Pre-open sentiment remains positive as the markets wait for
Janet Yellen's first news conference as the Fed Chairwoman this
afternoon. The weak start to the Q1 earnings season with
underwhelming reports from
) will also attract some attention.
We will get three things at the conclusion of the FOMC meeting
this afternoon - the official statement, the committee's economic
projections and the Chairwoman's press conference. No major
surprises are expected on the Taper question or the projections,
though given the recent downtrend in the unemployment rate, the
committee's projections for year-end 2014 and 2015 will likely
come down to match private-sector consensus expectations. All
indications are that they will continue with the recent $10
billion reduction pace on the Taper front.
The only major question is whether the FOMC will change the
unemployment threshold for its forward guidance. The current
threshold is 6.5%, not that far from the current unemployment
rate if 6.7%. The last official FOMC statement and public
comments from Fed officials have been emphasizing that they don't
intend to make any changes to monetary policy even 'well past'
the unemployment rate reaches that level. The committee would
prefer to replace the hard numerical threshold with something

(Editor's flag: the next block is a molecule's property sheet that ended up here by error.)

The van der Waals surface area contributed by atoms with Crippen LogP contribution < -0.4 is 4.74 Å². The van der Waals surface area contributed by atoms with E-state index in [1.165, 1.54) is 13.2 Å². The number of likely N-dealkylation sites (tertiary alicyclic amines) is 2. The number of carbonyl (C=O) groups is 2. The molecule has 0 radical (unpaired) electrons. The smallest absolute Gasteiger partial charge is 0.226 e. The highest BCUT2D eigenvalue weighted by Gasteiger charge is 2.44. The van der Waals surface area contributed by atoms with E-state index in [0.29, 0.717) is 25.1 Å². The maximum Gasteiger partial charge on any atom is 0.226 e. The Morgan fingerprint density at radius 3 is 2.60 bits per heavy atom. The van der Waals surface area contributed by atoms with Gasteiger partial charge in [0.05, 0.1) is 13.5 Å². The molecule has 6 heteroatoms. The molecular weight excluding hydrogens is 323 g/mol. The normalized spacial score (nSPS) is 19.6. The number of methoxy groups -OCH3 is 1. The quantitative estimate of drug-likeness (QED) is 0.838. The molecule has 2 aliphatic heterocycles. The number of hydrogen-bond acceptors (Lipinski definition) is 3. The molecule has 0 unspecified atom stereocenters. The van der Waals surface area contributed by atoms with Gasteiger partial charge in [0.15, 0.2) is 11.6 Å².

more qualitative without disturbing current market expectations
in any negative way. The market expects interest rates to start
rising in the second half of 2015, as reflected in the Fed Funds
futures market. It wouldn't be easy for the Fed to remove the
unemployment threshold without disturbing market expectations,
but that's the key challenge.
Beyond Fed related matters, the 2014 Q1 earnings season got
underway with the Oracle and Adobe results after the close on
Tuesday (we count all companies with fiscal quarters ending in
February as part of our Q1 tally). While Adobe beat expectations,
Oracle came up short. This morning's results from FedEx and
General Mills were also on the weak side, with both companies
blaming weather for their weak results.
Overall expectations for Q1 remain low, having come down quite
a bit over the last three months. Total earnings for companies in
the S&P 500 are expected to be down -1.6% in Q1, a material
drop from the +2.3% growth expected in early January. We
should probably get used to the 'reason' cited by FedEx and
General Mills this morning, as weather will likely appear
repeatedly this reporting season.
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